Hunches are not reasonable suspicion.  LEOs can't say "It's just a gut feeling, I can't explain it" as the entire standard for reasonable suspicion requires that it be articulable.  It goes from bad, to worse, when the arresting officer testified that he thought he saw a bulge, then a glimpse of something reflective in defendant's shirt/pants and that was the entire basis of his pursuit, detention, and arrest of Horton.  He argued that Horton running was another factor in developing RS but the judges said it isn't unreasonable for someone to run from a Chicago Police Officer due to all of the misconduct in the Department (which is a stinging indictment of the entire CPD).  In fact, this Officer actually contradicted himself when he said he didn't know what he saw....until he was certain that he saw a gun (even though the barrel was not visible).


"Hummons made eye contact with Horton and noticed a  'bulge' on the right side of his waist that had the 'characteristics of a weapon.' Horton was wearing a t-shirt. Horton then turned toward the house, and 'his shirt raised a little' giving Hummons 'a glimpse of a chrome metallic object' that he thought was the butt of a handgun."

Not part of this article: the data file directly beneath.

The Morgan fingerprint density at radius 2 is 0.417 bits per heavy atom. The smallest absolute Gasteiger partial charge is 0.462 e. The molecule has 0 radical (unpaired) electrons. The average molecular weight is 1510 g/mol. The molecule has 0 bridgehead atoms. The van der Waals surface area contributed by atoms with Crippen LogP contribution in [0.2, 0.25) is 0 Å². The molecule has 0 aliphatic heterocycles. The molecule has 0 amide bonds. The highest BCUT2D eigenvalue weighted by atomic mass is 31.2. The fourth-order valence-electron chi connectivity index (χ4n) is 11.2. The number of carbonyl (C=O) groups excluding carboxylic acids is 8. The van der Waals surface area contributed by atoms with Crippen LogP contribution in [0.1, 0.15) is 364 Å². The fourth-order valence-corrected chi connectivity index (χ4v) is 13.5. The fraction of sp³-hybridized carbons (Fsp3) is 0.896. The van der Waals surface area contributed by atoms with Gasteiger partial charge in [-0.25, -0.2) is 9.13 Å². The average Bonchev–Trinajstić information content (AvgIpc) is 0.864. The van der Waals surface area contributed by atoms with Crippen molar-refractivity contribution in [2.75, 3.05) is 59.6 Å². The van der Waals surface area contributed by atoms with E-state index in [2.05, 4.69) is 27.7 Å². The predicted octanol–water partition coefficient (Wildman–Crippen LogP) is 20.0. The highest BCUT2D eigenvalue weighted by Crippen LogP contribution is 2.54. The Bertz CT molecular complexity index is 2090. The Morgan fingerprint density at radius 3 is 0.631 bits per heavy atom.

Not only does this case have the most fatal of all fatal flaws, it would still be problematic due to Hummons' partner's testimony would create a credibility issue:


"Meredith never saw a bulge in Horton’s waistband, and Hummons never told him he had seen a weapon. Finally, he testified that he never saw Horton in the bedroom or Horton place the gun under the mattress."


Let the smackdown begin. Majority begins taking the State apart, piece by piece:


"Post-Aguilar, the possible observation of a handgun is not in itself, without any other evidence of a crime, sufficient to provide an officer with probable cause for arrest. We have reviewed the record and have found the evidence established no basis for probable cause other than a hunch that the metallic object might be a handgun, nor does the State provide a different basis for probable cause."


And so on.  The State argues that the Krull good faith exception applies, as it does in every single one of these cases, and that argument never holds up. Good faith exception basically gives LEOs a free pass to violate your civil liberties because they had a "good faith" belief that a crime was being committed.  Now, that doesn't fly unless a cop has been living under a rock since Moore, Aguilar, Burns, etc.


Excerpts from majority citing the dissent insanity (same convoluted logic as Judge Wynn's concurrence that exercising 2A rights forfeits 1A and 4A rights):